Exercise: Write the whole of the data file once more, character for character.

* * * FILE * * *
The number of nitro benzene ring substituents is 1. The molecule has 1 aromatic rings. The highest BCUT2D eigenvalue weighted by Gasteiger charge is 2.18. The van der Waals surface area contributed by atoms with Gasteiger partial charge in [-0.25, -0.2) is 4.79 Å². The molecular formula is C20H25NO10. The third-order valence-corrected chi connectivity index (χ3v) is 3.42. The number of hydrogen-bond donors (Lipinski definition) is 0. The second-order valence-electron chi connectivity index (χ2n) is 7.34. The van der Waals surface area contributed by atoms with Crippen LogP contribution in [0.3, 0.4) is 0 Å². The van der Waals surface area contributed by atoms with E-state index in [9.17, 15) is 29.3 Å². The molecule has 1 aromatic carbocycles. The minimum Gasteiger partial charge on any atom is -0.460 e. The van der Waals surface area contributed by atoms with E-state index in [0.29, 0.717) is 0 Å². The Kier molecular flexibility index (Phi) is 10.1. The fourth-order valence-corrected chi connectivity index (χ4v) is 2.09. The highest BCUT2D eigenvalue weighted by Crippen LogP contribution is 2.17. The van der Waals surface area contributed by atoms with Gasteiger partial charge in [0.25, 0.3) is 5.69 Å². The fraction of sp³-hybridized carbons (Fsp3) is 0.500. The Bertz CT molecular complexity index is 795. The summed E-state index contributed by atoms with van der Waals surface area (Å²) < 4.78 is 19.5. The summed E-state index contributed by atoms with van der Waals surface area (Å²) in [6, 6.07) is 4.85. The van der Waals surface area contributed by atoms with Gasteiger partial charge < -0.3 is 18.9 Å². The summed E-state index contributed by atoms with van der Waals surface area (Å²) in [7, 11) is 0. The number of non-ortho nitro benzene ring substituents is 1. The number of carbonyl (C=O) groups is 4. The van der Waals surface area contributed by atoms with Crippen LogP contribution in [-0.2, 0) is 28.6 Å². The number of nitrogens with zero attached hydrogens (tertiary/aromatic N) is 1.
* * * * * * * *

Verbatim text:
The number of nitro benzene ring substituents is 1. The molecule has 1 aromatic rings. The highest BCUT2D eigenvalue weighted by Gasteiger charge is 2.18. The van der Waals surface area contributed by atoms with Gasteiger partial charge in [-0.25, -0.2) is 4.79 Å². The molecular formula is C20H25NO10. The third-order valence-corrected chi connectivity index (χ3v) is 3.42. The number of hydrogen-bond donors (Lipinski definition) is 0. The second-order valence-electron chi connectivity index (χ2n) is 7.34. The van der Waals surface area contributed by atoms with Crippen LogP contribution in [0.3, 0.4) is 0 Å². The van der Waals surface area contributed by atoms with E-state index in [9.17, 15) is 29.3 Å². The molecule has 1 aromatic carbocycles. The minimum Gasteiger partial charge on any atom is -0.460 e. The van der Waals surface area contributed by atoms with E-state index in [0.29, 0.717) is 0 Å². The Kier molecular flexibility index (Phi) is 10.1. The fourth-order valence-corrected chi connectivity index (χ4v) is 2.09. The highest BCUT2D eigenvalue weighted by Crippen LogP contribution is 2.17. The van der Waals surface area contributed by atoms with Gasteiger partial charge in [0.25, 0.3) is 5.69 Å². The fraction of sp³-hybridized carbons (Fsp3) is 0.500. The Bertz CT molecular complexity index is 795. The summed E-state index contributed by atoms with van der Waals surface area (Å²) < 4.78 is 19.5. The summed E-state index contributed by atoms with van der Waals surface area (Å²) in [6, 6.07) is 4.85. The van der Waals surface area contributed by atoms with Gasteiger partial charge < -0.3 is 18.9 Å². The summed E-state index contributed by atoms with van der Waals surface area (Å²) in [7, 11) is 0. The number of non-ortho nitro benzene ring substituents is 1. The number of carbonyl (C=O) groups is 4. The van der Waals surface area contributed by atoms with Crippen LogP contribution in [-0.2, 0) is 28.6 Å². The number of nitrogens with zero attached hydrogens (tertiary/aromatic N) is 1.